The annual NZ Summer Saxophone School is returning to Taranaki, with more than 30 saxophonists converging on the region between January 20 and 22.
The weekend, which features workshops and public concerts, brings together some of the top young saxophonist in the country for an intensive weekend at Puritawa Estate. Last year's event was a hit and this year promises to be even better with more than twice the number of attendees. An outstanding line up of top international guests, including Jay Byrnes of Sydney and Joan Mart-Frasquier from Spain, will be on hand, along with NZ leading saxophonists to perform and inspire saxophonists from all over NZ.
The event is run by the NZ Saxophone Society and hosted by Michael Jamieson, who grew up in Taranaki and Simon Brew, current Director of Music for the RNZAF Band.
"Last year we wanted to start an event to grow and develop saxophone playing in New Zealand. We were overwhelmed by the response and enthusiasm to attend," says Michael, who is currently the saxophone teacher at the University of Auckland and plays with many orchestras.
The acclaimed group SAXCESS from Wellington will open the festival with a collaborative performance telling the dramatic and intriguing story of Adolphe Sax, the inventor of the Saxophone.
"Adolphe Sax had a terrible time establishing the saxophone as many people were so jealous of his inventing talent that they wanted to sabotage his efforts," Simon says. "This concert will be filled with intrigue and laughter as the tales of the saxophone are told through words and music."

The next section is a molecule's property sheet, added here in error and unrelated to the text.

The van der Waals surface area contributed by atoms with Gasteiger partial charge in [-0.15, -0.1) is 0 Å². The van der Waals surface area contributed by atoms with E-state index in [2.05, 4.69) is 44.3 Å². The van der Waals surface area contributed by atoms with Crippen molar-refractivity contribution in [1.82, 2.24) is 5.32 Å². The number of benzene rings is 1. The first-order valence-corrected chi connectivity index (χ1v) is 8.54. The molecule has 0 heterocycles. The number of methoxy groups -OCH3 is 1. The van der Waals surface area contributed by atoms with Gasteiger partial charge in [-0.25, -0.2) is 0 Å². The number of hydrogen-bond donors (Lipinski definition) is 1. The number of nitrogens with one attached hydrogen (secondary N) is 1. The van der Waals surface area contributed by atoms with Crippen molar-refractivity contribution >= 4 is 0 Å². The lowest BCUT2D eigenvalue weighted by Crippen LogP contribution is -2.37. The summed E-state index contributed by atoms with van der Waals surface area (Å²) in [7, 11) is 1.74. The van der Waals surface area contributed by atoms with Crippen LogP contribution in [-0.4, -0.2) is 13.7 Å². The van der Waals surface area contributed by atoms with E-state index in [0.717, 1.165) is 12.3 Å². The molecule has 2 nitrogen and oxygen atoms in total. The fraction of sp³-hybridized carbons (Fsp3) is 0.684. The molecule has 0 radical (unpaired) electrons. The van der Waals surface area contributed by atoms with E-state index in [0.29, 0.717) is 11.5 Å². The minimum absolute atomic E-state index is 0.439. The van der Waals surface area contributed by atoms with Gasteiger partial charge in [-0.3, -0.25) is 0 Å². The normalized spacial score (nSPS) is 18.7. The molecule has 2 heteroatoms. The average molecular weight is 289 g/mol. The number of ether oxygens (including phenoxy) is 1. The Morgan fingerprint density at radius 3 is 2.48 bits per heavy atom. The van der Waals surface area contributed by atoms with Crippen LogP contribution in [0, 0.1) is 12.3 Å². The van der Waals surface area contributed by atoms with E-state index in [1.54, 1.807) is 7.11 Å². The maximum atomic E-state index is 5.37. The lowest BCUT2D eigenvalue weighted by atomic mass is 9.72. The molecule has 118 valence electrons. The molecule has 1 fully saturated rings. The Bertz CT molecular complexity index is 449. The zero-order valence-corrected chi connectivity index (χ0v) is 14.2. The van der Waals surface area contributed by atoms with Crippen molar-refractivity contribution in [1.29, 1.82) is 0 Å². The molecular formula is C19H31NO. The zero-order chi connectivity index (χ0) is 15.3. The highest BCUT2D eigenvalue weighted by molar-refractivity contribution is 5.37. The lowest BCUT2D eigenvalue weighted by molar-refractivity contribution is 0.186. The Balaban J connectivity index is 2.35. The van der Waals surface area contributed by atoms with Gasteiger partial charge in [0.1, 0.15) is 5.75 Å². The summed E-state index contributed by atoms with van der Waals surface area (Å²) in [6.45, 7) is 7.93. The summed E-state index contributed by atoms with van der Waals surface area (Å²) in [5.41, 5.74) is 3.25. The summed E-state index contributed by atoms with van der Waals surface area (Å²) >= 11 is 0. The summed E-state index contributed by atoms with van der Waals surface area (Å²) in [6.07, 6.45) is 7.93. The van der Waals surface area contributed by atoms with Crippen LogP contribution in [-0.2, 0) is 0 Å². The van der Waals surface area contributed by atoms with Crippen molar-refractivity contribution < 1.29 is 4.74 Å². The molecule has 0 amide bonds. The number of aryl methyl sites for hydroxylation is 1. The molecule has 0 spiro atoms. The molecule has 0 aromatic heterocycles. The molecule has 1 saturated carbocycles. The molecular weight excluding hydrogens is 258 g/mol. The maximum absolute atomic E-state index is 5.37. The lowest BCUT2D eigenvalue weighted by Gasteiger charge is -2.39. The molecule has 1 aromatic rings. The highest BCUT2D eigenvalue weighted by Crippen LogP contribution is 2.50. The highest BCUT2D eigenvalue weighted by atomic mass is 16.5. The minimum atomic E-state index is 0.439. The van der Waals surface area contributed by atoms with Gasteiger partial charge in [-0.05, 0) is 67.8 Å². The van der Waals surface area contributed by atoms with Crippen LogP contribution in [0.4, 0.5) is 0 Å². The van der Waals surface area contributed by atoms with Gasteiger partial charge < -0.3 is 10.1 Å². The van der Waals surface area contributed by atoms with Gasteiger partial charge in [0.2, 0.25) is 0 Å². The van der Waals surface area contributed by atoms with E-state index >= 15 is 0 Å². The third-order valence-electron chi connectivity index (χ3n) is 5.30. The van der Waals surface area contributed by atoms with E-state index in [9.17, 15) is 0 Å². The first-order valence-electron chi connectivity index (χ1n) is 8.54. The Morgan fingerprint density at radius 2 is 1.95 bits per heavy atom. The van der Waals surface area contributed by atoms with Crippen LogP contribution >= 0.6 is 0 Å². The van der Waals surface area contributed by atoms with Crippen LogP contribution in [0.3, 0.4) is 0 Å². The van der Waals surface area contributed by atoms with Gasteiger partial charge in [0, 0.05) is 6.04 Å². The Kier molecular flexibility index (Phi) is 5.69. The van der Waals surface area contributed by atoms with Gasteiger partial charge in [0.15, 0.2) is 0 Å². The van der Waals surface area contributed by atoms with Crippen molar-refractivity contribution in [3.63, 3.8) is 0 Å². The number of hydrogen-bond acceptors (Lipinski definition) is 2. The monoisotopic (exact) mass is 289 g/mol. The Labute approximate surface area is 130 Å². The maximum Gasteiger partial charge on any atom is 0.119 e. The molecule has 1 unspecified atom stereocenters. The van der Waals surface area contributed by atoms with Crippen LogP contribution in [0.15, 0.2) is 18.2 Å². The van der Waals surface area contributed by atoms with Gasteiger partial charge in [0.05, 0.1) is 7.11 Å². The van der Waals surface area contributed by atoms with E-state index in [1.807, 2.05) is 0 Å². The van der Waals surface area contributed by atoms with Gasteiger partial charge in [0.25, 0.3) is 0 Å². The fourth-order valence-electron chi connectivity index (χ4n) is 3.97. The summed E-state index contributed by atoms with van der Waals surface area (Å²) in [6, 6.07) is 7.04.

Sax invented a family of saxophones, from the sopranino to a bass. On the Saturday evening there will be a special tutors' concert featuring these unique instruments at St Andrews Church.
"The concert will have everything from scintillating classical transcriptions to raunchy tangos," Simon says. "It will conclude with the largest saxophone orchestra ever performed in New Zealand. The sound will be magnificent and will certainly be a sound and sight to behold."
The weekend ends in a participants' concert at Puritawa Estate where all the participants eat, sleep and work for the three days.
"It is an exhausting yet exhilarating weekend and I am so pleased to be able to do it in my home town and share the great music with so many people," he said.